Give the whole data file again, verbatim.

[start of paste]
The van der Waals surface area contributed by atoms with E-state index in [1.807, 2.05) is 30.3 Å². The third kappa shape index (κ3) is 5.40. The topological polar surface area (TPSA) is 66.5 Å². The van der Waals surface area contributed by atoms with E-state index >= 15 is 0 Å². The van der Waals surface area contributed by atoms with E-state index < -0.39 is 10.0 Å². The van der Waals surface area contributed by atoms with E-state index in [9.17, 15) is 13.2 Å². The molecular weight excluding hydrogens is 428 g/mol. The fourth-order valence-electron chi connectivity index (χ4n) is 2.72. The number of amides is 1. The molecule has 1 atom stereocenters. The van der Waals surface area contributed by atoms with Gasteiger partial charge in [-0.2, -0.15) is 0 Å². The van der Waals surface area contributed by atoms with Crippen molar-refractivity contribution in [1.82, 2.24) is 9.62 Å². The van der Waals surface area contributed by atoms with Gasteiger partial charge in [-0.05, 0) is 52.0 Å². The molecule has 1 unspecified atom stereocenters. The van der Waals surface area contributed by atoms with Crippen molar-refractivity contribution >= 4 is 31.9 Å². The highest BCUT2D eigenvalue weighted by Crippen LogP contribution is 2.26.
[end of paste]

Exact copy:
The van der Waals surface area contributed by atoms with E-state index in [1.807, 2.05) is 30.3 Å². The third kappa shape index (κ3) is 5.40. The topological polar surface area (TPSA) is 66.5 Å². The van der Waals surface area contributed by atoms with E-state index >= 15 is 0 Å². The van der Waals surface area contributed by atoms with E-state index < -0.39 is 10.0 Å². The van der Waals surface area contributed by atoms with E-state index in [9.17, 15) is 13.2 Å². The molecular weight excluding hydrogens is 428 g/mol. The fourth-order valence-electron chi connectivity index (χ4n) is 2.72. The number of amides is 1. The molecule has 1 atom stereocenters. The van der Waals surface area contributed by atoms with Gasteiger partial charge in [-0.2, -0.15) is 0 Å². The van der Waals surface area contributed by atoms with Crippen molar-refractivity contribution in [1.82, 2.24) is 9.62 Å². The van der Waals surface area contributed by atoms with Gasteiger partial charge in [-0.05, 0) is 52.0 Å². The molecule has 1 unspecified atom stereocenters. The van der Waals surface area contributed by atoms with Crippen molar-refractivity contribution >= 4 is 31.9 Å². The highest BCUT2D eigenvalue weighted by Crippen LogP contribution is 2.26.